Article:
Designed to reflect the serene woodlands that surround them, the sculptures along the Forest of Dean Sculpture Trail provide a calm alternative to the adrenaline-fuelled activities that made the area famous.
Nestled among the trees, the installations tell the location’s story. When the Sculpture Trail was founded, back in 1986, the plan was to leave the pieces un-signposted. This would allow visitors to stumble across them organically, lending the eerie impression that the art and the woodlands were part and parcel.
And indeed, in a sense, they are. The sculptures are all designed to be site-specific. Working with native materials and echoing local history, the art tells the story of the forest almost as well as the trees themselves do.
These days, the sculptures are not so subtle. Their popularity has led the Sculpture Trail Trust to put up directions.
There are no explanations alongside the artwork. Explorers are encouraged to draw their own conclusions about the piece’s meaning – plus, its connection to the local forest.
New sculptures in 2021
In the wake of COVID-19, the Forest of Dean Sculpture Trail seems more significant than ever. The 4.5-mile walk will hopefully be getting some more artwork by summer 2021.
Staycations are booming, with city-dwellers feeling the urge to escape to the countryside and immerse themselves in nature.
The Trust hopes that by installing more of their famous sculptures along the trail, visitors will flock to the Forest of Dean and be more appreciative than ever of the connection between man and nature.
If plans go ahead, there will be eight new pieces gracing the trails. These include eco-friendly arms hugging trees, graceful wildflower paintings, and a badger-shaped bench shelter made from wicker.
Our absolute favourite of the new installations, though, is one proposed by father-and-daughter duo Robin and Isla Collings, who won the South West England open call for sculpture submissions.
The pair plan to create a steel sculpture embossed with a poem written by 9-year-old Isla inspired by the forest and its surroundings.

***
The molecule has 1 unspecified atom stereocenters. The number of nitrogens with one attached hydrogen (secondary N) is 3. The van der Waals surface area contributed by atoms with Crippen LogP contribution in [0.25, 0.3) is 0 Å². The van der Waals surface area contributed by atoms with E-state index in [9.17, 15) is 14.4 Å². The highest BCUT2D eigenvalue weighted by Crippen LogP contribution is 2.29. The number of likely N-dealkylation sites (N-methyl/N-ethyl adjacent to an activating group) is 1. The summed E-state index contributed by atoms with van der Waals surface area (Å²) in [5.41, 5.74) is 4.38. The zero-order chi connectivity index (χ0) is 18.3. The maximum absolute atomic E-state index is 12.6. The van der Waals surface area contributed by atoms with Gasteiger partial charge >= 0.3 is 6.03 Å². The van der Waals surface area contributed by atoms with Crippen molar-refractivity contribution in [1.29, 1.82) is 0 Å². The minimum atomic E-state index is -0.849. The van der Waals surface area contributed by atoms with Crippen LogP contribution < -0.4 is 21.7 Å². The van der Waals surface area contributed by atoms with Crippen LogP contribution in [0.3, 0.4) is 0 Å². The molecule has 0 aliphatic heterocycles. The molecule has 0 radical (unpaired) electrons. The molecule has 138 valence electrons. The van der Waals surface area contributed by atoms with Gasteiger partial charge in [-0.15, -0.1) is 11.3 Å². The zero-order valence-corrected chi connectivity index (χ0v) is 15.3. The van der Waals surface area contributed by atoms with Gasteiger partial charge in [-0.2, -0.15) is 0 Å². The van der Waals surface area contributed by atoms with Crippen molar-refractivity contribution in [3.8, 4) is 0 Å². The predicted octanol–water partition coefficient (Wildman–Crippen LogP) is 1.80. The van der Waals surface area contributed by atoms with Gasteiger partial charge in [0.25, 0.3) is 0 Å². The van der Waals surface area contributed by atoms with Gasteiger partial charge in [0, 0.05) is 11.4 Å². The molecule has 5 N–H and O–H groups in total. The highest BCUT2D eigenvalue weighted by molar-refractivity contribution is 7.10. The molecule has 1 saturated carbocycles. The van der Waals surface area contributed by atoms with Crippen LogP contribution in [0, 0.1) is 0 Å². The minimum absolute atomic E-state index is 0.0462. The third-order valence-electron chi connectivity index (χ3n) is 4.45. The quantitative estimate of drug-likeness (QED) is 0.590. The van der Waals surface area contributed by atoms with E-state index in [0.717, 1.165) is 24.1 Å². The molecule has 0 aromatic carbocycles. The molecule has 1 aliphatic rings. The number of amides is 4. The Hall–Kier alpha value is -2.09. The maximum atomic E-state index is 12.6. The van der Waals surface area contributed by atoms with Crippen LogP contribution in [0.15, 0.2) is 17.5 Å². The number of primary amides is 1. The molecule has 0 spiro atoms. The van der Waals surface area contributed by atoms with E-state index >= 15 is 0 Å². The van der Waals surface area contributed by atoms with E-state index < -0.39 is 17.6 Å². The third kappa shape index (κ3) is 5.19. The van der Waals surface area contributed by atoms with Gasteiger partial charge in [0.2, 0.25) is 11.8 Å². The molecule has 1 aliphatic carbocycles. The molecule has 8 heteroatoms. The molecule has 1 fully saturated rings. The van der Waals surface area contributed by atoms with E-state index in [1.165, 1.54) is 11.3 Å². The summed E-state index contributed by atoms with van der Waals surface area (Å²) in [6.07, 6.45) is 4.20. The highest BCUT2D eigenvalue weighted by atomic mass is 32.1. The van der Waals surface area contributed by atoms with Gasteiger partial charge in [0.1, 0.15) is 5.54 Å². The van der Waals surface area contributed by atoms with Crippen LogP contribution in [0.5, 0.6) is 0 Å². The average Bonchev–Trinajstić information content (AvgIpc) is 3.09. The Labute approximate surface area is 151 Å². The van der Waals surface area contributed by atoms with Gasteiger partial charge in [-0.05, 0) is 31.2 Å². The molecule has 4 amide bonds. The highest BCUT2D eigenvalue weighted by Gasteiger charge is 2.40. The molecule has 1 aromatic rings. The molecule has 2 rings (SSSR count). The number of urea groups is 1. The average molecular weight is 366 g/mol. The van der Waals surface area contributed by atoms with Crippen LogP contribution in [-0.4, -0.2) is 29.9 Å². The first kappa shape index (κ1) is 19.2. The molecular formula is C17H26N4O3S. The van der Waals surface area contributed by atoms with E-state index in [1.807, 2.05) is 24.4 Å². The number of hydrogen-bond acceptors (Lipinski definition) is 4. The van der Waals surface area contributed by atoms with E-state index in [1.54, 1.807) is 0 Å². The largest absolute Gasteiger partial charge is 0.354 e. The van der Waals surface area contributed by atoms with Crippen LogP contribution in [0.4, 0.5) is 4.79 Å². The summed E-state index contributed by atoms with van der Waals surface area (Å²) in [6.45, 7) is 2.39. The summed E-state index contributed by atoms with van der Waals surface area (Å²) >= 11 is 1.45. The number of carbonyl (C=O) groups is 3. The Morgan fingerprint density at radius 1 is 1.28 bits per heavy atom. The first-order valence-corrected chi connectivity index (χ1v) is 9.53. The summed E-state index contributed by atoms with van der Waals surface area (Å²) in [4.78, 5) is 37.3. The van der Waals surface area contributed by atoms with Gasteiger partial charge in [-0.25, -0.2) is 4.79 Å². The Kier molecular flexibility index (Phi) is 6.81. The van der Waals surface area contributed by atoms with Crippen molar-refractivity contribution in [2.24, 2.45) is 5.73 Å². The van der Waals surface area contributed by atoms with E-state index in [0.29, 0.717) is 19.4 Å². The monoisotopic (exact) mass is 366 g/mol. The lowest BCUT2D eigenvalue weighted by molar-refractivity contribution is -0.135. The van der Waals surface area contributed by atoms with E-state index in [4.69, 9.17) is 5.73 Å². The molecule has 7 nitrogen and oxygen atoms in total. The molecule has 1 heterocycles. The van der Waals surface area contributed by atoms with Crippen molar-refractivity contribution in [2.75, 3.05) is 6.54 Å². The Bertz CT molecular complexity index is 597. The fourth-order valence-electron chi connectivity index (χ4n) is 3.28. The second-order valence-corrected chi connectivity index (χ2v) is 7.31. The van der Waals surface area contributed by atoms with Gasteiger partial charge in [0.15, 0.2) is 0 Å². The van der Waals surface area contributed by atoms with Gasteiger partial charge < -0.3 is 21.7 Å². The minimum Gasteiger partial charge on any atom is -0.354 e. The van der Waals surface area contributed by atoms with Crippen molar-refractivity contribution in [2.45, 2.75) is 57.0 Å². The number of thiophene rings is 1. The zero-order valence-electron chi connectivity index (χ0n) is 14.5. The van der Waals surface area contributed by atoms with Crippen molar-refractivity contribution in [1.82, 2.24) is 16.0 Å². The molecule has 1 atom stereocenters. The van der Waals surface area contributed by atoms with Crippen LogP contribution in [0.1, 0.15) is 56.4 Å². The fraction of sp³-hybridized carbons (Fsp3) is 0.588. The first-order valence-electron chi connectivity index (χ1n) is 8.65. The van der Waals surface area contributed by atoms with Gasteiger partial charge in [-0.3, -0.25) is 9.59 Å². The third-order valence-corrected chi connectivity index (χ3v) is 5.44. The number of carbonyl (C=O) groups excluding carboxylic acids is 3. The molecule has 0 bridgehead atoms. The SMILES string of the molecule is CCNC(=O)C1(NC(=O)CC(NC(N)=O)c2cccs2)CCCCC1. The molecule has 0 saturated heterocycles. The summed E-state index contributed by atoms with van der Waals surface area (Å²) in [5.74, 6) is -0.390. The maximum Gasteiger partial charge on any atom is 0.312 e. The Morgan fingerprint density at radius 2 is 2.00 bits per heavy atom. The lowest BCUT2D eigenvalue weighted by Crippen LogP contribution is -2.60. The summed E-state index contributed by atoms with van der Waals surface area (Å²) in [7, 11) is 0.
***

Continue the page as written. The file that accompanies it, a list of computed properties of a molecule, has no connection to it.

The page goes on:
The father-daughter team hopes that the work will resonate with families who have been homeschooling throughout the pandemic and making art together.
Just because there are plans to create new sculptures doesn’t mean the older ones are any less worth seeing.
With the collection growing over the years, the art has taken its place in nature. Some of the pieces have rusted, melting into the background and waiting to catch your eye.
One of these is the ethereal Hanging Fire by Cornelia Parker, which was erected in the forest in 1988.
It mimics the shape of a crown in its autumnal colours, and evokes images of fairy rings and perpetually burning fire. The piece is made with cast iron, a nod to the area’s rich mining history, and manages to combine the impact of humans with the natural world.
Another particularly eye-catching piece is Kevin Atherton’s Cathedral, one of the earliest sculptures to join the trail. This stained glass vision hangs between trees, changing as the light plays with the colours.
Though both the name and the shape hint at religion, the content of the glass is purely natural, melding our vision of man-made churches with the natural canopies that stretch over the Forest of Dean.
We think @gregfoot said it best: “This took my breath away”!
The sculpture trail starts and ends at Beechenhurst picnic site, and can be split into smaller sections if you don’t fancy taking on the entire trail in one day.
If you, too, have a hankering to explore some beautiful artwork in the context of an ancient forest, why not plan a trip?
Explore our site for more ideas on how to spend time in the Forest of Dean.